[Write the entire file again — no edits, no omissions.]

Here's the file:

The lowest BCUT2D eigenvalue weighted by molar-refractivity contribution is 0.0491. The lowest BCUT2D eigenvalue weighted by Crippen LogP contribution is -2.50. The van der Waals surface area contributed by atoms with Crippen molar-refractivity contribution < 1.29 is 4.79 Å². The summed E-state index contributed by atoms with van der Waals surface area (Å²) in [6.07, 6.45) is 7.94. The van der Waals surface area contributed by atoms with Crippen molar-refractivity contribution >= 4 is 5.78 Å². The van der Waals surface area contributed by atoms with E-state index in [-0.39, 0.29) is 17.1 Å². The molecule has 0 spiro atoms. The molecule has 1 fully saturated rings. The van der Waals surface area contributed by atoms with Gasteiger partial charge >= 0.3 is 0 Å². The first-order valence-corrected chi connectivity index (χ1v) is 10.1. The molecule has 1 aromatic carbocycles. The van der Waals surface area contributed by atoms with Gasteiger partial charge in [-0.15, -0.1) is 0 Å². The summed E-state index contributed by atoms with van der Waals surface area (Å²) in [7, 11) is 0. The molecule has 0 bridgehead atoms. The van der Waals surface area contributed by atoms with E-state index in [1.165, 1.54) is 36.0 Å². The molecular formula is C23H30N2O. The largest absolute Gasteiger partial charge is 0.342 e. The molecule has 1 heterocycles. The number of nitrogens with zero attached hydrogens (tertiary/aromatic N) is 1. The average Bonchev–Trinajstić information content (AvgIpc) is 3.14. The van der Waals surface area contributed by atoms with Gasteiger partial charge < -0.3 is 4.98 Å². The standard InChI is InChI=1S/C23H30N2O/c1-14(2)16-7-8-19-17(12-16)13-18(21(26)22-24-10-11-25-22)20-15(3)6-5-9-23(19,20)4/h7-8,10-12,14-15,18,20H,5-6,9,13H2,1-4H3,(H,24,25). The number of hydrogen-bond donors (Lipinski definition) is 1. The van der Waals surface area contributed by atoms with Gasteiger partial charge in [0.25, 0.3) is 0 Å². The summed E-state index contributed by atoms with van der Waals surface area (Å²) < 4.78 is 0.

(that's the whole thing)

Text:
The lowest BCUT2D eigenvalue weighted by molar-refractivity contribution is 0.0491. The lowest BCUT2D eigenvalue weighted by Crippen LogP contribution is -2.50. The van der Waals surface area contributed by atoms with Crippen molar-refractivity contribution < 1.29 is 4.79 Å². The summed E-state index contributed by atoms with van der Waals surface area (Å²) in [6.07, 6.45) is 7.94. The van der Waals surface area contributed by atoms with Crippen molar-refractivity contribution >= 4 is 5.78 Å². The van der Waals surface area contributed by atoms with E-state index in [-0.39, 0.29) is 17.1 Å². The molecule has 0 spiro atoms. The molecule has 1 fully saturated rings. The van der Waals surface area contributed by atoms with Gasteiger partial charge >= 0.3 is 0 Å². The first-order valence-corrected chi connectivity index (χ1v) is 10.1. The molecule has 1 aromatic carbocycles. The van der Waals surface area contributed by atoms with Gasteiger partial charge in [-0.15, -0.1) is 0 Å². The summed E-state index contributed by atoms with van der Waals surface area (Å²) in [7, 11) is 0. The molecule has 0 bridgehead atoms. The van der Waals surface area contributed by atoms with E-state index in [1.165, 1.54) is 36.0 Å². The molecular formula is C23H30N2O. The largest absolute Gasteiger partial charge is 0.342 e. The molecule has 1 heterocycles. The number of nitrogens with zero attached hydrogens (tertiary/aromatic N) is 1. The average Bonchev–Trinajstić information content (AvgIpc) is 3.14. The van der Waals surface area contributed by atoms with Gasteiger partial charge < -0.3 is 4.98 Å². The standard InChI is InChI=1S/C23H30N2O/c1-14(2)16-7-8-19-17(12-16)13-18(21(26)22-24-10-11-25-22)20-15(3)6-5-9-23(19,20)4/h7-8,10-12,14-15,18,20H,5-6,9,13H2,1-4H3,(H,24,25). The number of hydrogen-bond donors (Lipinski definition) is 1. The van der Waals surface area contributed by atoms with Gasteiger partial charge in [0.25, 0.3) is 0 Å². The summed E-state index contributed by atoms with van der Waals surface area (Å²) < 4.78 is 0.